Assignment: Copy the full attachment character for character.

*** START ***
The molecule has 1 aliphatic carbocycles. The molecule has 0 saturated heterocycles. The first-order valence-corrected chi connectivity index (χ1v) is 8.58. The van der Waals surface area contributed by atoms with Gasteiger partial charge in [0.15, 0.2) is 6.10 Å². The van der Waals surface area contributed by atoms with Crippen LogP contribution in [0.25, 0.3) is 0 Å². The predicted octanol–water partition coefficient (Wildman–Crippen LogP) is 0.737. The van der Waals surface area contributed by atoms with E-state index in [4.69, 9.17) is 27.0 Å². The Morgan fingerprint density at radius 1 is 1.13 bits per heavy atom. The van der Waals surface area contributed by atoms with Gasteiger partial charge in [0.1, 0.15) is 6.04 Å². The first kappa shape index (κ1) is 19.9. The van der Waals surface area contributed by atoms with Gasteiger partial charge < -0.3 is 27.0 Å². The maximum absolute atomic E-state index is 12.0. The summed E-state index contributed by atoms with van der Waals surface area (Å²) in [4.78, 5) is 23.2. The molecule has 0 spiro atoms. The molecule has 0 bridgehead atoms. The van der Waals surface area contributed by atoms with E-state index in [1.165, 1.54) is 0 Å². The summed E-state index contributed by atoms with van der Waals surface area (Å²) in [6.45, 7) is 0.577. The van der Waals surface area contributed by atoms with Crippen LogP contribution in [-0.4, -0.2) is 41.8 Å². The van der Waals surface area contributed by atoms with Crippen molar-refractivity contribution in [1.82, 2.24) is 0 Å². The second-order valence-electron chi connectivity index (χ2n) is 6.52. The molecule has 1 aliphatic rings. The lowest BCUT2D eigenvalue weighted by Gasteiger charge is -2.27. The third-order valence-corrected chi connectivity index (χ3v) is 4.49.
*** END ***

The molecule has 1 aliphatic carbocycles. The molecule has 0 saturated heterocycles. The first-order valence-corrected chi connectivity index (χ1v) is 8.58. The van der Waals surface area contributed by atoms with Gasteiger partial charge in [0.15, 0.2) is 6.10 Å². The van der Waals surface area contributed by atoms with Crippen LogP contribution in [0.25, 0.3) is 0 Å². The predicted octanol–water partition coefficient (Wildman–Crippen LogP) is 0.737. The van der Waals surface area contributed by atoms with E-state index in [4.69, 9.17) is 27.0 Å². The Morgan fingerprint density at radius 1 is 1.13 bits per heavy atom. The van der Waals surface area contributed by atoms with Gasteiger partial charge in [0.1, 0.15) is 6.04 Å². The first kappa shape index (κ1) is 19.9. The van der Waals surface area contributed by atoms with Gasteiger partial charge < -0.3 is 27.0 Å². The maximum absolute atomic E-state index is 12.0. The summed E-state index contributed by atoms with van der Waals surface area (Å²) in [4.78, 5) is 23.2. The molecule has 0 spiro atoms. The molecule has 0 bridgehead atoms. The van der Waals surface area contributed by atoms with E-state index in [1.165, 1.54) is 0 Å². The summed E-state index contributed by atoms with van der Waals surface area (Å²) in [6.45, 7) is 0.577. The van der Waals surface area contributed by atoms with Crippen LogP contribution in [-0.4, -0.2) is 41.8 Å². The van der Waals surface area contributed by atoms with Crippen molar-refractivity contribution in [1.82, 2.24) is 0 Å². The second-order valence-electron chi connectivity index (χ2n) is 6.52. The molecule has 1 aliphatic rings. The lowest BCUT2D eigenvalue weighted by Gasteiger charge is -2.27. The third-order valence-corrected chi connectivity index (χ3v) is 4.49.